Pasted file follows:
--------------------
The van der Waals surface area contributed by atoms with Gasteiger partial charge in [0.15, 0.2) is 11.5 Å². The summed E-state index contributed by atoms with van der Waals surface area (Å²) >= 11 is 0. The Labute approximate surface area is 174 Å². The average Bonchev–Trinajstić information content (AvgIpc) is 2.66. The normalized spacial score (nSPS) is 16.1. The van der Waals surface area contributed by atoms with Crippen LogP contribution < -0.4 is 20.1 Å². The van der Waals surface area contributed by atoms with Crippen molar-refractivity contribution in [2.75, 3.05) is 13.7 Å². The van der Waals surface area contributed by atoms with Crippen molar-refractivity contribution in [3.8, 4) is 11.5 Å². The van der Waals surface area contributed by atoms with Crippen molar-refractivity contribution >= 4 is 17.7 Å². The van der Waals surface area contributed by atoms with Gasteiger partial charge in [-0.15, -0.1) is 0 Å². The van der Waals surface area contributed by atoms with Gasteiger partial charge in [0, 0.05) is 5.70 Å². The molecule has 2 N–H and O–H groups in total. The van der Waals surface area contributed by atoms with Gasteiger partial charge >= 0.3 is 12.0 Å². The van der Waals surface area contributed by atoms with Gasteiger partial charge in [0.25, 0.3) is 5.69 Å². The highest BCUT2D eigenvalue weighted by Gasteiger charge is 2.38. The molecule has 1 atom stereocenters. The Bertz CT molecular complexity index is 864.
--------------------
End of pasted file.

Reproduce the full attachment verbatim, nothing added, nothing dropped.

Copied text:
The van der Waals surface area contributed by atoms with Gasteiger partial charge in [0.15, 0.2) is 11.5 Å². The summed E-state index contributed by atoms with van der Waals surface area (Å²) >= 11 is 0. The Labute approximate surface area is 174 Å². The average Bonchev–Trinajstić information content (AvgIpc) is 2.66. The normalized spacial score (nSPS) is 16.1. The van der Waals surface area contributed by atoms with Crippen LogP contribution < -0.4 is 20.1 Å². The van der Waals surface area contributed by atoms with Crippen molar-refractivity contribution in [2.75, 3.05) is 13.7 Å². The van der Waals surface area contributed by atoms with Crippen molar-refractivity contribution in [3.8, 4) is 11.5 Å². The van der Waals surface area contributed by atoms with Crippen molar-refractivity contribution >= 4 is 17.7 Å². The van der Waals surface area contributed by atoms with Gasteiger partial charge in [-0.15, -0.1) is 0 Å². The van der Waals surface area contributed by atoms with Gasteiger partial charge in [0, 0.05) is 5.70 Å². The molecule has 2 N–H and O–H groups in total. The van der Waals surface area contributed by atoms with Gasteiger partial charge >= 0.3 is 12.0 Å². The van der Waals surface area contributed by atoms with Gasteiger partial charge in [0.25, 0.3) is 5.69 Å². The highest BCUT2D eigenvalue weighted by Gasteiger charge is 2.38. The molecule has 1 atom stereocenters. The Bertz CT molecular complexity index is 864.